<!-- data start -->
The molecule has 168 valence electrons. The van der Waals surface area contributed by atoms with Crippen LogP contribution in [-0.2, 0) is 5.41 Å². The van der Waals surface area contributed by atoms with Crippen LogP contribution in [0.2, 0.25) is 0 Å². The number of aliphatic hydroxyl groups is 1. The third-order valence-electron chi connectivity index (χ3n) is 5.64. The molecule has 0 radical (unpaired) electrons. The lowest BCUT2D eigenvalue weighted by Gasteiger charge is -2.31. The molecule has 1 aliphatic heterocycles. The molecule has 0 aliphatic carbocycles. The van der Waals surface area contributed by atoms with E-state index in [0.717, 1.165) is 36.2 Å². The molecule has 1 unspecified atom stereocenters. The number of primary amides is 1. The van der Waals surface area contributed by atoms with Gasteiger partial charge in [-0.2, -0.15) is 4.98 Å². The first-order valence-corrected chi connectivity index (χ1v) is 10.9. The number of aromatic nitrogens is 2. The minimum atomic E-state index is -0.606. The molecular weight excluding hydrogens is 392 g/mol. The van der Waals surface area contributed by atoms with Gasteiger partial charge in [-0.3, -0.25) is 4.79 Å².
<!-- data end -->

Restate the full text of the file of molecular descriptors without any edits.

The molecule has 168 valence electrons. The van der Waals surface area contributed by atoms with Crippen LogP contribution in [-0.2, 0) is 5.41 Å². The van der Waals surface area contributed by atoms with Crippen LogP contribution in [0.2, 0.25) is 0 Å². The number of aliphatic hydroxyl groups is 1. The third-order valence-electron chi connectivity index (χ3n) is 5.64. The molecule has 0 radical (unpaired) electrons. The lowest BCUT2D eigenvalue weighted by Gasteiger charge is -2.31. The molecule has 1 aliphatic heterocycles. The molecule has 0 aliphatic carbocycles. The van der Waals surface area contributed by atoms with E-state index in [0.717, 1.165) is 36.2 Å². The molecule has 1 unspecified atom stereocenters. The number of primary amides is 1. The van der Waals surface area contributed by atoms with Gasteiger partial charge in [-0.2, -0.15) is 4.98 Å². The first-order valence-corrected chi connectivity index (χ1v) is 10.9. The number of aromatic nitrogens is 2. The minimum atomic E-state index is -0.606. The molecular weight excluding hydrogens is 392 g/mol. The van der Waals surface area contributed by atoms with Gasteiger partial charge in [-0.3, -0.25) is 4.79 Å².